Now the jQuery calls are almost trivial:
InlineTextbox(
    $('td.editable.text'), 
    "<%= Url.Content("~/Ajax/ItemOwner.ashx") %>"
);

InlineDropdown(
    $('td.editable.dropdown'), 
    "<%= Url.Content("~/Ajax/ItemOwner.ashx") %>", 
    <%= ViewData["countries"].ToString() %>
);

What that is doing is sending the POST requests to the specified address. The POST contains a few things:
  • id - the id of the element that sent the request
  • value - the new value passed by the element
We are also passing more information there - remember that we passed both the type of field to edit and the id of the ItemOwner to edit, ie [name837] which emans we want to edit the Name field of ItemOwner 837. So we simply set up an ashx handler (which we specified above) to do the dirty work:
public void ProcessRequest(HttpContext context)
{
    string newValue;
    try
    {
        myDataContext db = new myDataContext();
        string elementId = context.Request.Form["id"];

        // since we made the first 4 of the id the 'field' whic to edit
        // we can just pull the first 4 letters for use in our switch:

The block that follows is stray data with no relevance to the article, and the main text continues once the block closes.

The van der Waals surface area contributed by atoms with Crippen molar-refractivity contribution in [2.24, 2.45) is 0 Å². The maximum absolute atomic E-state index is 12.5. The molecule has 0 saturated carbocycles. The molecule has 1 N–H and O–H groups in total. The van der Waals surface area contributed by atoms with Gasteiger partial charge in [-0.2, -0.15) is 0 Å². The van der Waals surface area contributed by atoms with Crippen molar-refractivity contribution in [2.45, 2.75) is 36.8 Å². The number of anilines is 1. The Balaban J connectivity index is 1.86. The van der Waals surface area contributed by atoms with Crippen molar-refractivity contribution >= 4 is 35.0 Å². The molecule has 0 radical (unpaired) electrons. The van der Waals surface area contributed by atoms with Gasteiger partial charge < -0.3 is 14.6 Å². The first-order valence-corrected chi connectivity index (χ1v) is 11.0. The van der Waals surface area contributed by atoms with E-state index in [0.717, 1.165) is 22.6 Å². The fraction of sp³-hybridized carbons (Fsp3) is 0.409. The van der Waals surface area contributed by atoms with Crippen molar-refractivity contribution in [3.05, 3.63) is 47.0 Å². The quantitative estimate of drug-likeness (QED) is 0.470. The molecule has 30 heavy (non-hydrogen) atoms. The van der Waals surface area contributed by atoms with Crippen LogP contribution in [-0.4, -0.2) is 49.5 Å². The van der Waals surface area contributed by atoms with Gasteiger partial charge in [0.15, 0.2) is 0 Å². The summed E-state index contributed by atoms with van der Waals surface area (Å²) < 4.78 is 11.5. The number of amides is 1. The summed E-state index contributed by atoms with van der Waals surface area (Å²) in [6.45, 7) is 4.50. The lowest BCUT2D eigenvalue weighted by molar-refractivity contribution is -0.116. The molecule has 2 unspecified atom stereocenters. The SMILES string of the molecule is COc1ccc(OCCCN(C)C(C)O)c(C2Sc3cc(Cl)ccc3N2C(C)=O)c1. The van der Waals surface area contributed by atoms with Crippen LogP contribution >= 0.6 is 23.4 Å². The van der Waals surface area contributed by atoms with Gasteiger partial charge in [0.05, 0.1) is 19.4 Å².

string fieldToEdit = elementId.Substring(0, 4);

        //now take anything after those 4 and it is the Id:
        int idToEdit = Convert.ToInt32(elementId.Remove(0, 4));

        // the value is simply a string:
        newValue = context.Request.Form["value"].Trim();

        // now that we have the id, get the ItemOwner from the db
        ItemOwner owner = db.ItemOwners.FirstOrDefault(x => x.Id == idToEdit);

        // after all is said and done, we will return newValue to the user so the field
        // looks as if the change has taken place (which it has)

        // using the field we pulled above, decide what to do:
        switch (fieldToEdit)
        {
            // name is easy
            case "name": owner.Name = newValue; break;